Finding a vet
If you travel overseas with a dog you’re going to need to visit a vet in order to be allowed back to the UK again. Current regulations require owners to worm their dogs (with a registered vet) one to five days before returning to the UK. There are two ways you can find a vet, the first of which is to find your destination on Google maps, then use the ‘search nearby’ option to find a vet in the area. The second option of course is to buy France: A Woof Guide or Europe: A Woof Guide by yours truly, which are both available on Amazon.

A little inspiration

Venice, Milan and Verona
Italy is wonderfully dog friendly and in the summer you’ll be dining al fresco everywhere, so finding somewhere to eat is never a problem. Venice and Verona are delightful cities to just walk around, enjoying the architecture and sights. Lake Garda is also close by if you fancy a beach break. The Thello night train departs Paris nightly at 19:59 and arrives the following morning at 09:35. The train also stops at Verona and Milan.

Cologne
Not only is Cologne the hub of a fantastic network of local and international rail services to Italy, Switzerland, Austria and France, it’s also a great destination in its own right. The world famous cathedral is undoubtedly the highlight but the old town and the Rhine are just as beautiful. Take the cable car across the river to get a birds eye view of the city (dogs allowed) then take a cruise along the Rhine on one of KD Lines daily sailings to nearby Konigswinter, where you’ll find spectacular hilltop castles and a view that Lord Byron immortalised in Childe Harold’s Pilgrimage.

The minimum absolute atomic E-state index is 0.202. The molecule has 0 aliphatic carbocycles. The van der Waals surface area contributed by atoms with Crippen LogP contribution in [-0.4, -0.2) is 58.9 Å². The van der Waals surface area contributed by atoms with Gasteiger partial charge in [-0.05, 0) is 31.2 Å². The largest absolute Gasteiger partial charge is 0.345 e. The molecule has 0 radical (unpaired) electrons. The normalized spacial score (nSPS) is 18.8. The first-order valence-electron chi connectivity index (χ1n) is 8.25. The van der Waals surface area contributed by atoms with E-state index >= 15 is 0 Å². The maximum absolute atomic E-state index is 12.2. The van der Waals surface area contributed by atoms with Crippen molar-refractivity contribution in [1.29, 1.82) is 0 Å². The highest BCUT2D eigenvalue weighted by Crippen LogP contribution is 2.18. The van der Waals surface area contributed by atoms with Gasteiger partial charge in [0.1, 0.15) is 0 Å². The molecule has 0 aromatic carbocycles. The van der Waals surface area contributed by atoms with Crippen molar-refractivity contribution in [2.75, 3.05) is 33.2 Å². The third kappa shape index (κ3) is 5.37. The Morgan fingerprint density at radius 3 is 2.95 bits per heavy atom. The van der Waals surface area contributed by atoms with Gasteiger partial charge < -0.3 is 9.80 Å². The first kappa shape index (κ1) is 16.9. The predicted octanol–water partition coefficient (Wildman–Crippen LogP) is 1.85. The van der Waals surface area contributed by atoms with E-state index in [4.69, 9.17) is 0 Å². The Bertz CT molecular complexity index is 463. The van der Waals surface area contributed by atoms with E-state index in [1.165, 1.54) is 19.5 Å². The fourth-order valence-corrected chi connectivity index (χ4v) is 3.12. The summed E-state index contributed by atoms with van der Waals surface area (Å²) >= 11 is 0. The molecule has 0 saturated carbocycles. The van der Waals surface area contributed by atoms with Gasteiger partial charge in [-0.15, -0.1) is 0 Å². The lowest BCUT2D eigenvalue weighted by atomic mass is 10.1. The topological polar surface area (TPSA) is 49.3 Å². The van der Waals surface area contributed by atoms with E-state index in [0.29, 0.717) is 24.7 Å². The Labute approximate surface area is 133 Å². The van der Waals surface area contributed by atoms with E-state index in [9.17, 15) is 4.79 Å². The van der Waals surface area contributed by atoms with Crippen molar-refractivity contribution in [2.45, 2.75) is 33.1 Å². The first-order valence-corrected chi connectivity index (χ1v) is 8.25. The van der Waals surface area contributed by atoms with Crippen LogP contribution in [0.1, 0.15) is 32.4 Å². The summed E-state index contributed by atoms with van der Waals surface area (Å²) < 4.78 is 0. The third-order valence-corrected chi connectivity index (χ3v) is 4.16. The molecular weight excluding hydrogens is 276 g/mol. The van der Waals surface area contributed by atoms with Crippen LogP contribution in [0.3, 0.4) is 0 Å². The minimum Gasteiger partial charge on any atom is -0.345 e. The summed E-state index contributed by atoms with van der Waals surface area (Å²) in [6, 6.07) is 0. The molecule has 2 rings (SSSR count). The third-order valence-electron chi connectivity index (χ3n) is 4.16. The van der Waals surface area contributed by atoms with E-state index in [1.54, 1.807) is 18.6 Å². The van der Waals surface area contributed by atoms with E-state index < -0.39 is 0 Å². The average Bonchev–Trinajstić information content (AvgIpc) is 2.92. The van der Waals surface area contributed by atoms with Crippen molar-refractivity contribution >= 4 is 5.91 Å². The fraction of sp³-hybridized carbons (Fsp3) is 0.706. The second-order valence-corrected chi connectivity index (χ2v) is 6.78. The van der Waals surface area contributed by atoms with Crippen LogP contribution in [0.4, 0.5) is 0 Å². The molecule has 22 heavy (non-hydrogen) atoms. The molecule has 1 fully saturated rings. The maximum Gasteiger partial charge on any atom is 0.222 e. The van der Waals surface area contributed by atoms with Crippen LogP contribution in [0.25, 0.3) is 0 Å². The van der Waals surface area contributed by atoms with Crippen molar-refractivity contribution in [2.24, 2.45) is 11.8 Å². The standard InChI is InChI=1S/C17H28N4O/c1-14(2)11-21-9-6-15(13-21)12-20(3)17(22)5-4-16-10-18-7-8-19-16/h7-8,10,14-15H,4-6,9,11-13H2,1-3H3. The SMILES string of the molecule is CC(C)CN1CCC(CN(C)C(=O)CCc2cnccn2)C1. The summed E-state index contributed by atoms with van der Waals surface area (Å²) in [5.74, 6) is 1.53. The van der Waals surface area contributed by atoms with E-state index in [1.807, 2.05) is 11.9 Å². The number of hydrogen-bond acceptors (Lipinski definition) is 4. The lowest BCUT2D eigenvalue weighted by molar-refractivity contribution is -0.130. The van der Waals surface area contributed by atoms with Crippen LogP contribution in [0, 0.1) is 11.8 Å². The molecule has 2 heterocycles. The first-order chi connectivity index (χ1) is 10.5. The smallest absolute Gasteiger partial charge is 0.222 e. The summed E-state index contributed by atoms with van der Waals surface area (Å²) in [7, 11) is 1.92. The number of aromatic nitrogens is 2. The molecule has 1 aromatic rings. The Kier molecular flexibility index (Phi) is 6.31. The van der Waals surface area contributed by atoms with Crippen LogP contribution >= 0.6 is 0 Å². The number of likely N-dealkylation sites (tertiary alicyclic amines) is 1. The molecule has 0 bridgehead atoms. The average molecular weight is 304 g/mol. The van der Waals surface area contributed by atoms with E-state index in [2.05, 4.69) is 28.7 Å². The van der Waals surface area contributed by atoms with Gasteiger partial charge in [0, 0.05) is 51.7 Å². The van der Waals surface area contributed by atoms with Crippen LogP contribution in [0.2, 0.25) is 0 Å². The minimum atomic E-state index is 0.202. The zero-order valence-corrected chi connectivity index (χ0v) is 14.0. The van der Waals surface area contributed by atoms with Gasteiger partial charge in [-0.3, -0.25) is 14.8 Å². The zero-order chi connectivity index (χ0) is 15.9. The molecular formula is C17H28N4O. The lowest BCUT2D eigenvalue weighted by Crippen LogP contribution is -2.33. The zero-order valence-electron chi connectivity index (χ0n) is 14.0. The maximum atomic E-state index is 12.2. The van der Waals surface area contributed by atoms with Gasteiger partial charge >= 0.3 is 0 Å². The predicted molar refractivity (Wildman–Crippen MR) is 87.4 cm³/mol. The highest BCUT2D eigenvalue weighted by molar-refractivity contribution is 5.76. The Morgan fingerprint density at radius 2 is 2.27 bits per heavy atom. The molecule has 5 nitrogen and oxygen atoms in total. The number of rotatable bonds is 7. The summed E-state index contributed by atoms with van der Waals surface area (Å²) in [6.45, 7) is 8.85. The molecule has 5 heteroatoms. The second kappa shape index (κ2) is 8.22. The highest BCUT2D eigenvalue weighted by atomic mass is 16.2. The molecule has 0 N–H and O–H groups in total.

The mountains, lakes and castles of Austria and Slovakia
Slovakia is one of the most dog friendly countries in the world. I’ve yet to come across a restaurant that’s said no when I’ve asked if Falco could sit with us. There are some fantastic mountains and castles to be enjoyed and things are distinctly cheaper than in neighbouring Austria. Both countries have spectacular mountain scenery and imperial castles. Austria also has lakes near Vienna that are warm enough for you to swim together in the summer. The auto-zug (auto train) leaves Dusseldorf nightly for Vienna, from where it’s possible to explore the region in your own car. Both countries require a permit to drive on the motorways, but these are readily available in service stations.

Roman France
While it’s possible to travel to Rome overland, it’s a lot easier to travel to Nîmes and the surrounding Roman ruins in Languedoc and Provence. The amphitheatre at Nîmes may be smaller than the Coliseum but it is still a magnificent sight, and with a fraction of the crowds in the surrounding area. You will also find Maison Carré, a well preserved fifth century Roman temple in the city, and the Jardins de la Fontaine that house the remains of a Roman baths, beautiful statues and a ruined second century temple.

If that isn’t enough for you then nearby Pont du Gard is a massive Roman aqueduct that boasts three tiers, 35 arches and is almost 300 feet in length. It is a truly spectacular sight, especially when you consider how old it is. Need more? How about another magnificent amphitheatre in nearby Arles, or the former Papal residence in Avignon. Who needs to visit Rome anyway?

Nîmes is just a three hour train ride away from Paris and the Ouigo service from Marne la Vallee (a.k.a. Disneyland Paris) costs from just 10 euros each way, plus 30 euros for larger dogs. The city is compact and easily navigable on foot. Dogs are allowed on local trains to Avignon and Arles, and on local buses to Pont du Gard.

Paul Wojnicki is a freelance travel journalist and the author of France: A Woof Guide and Europe: A Woof Guide. Both titles are available on Amazon.

First published: September 2017

Published in: January 2018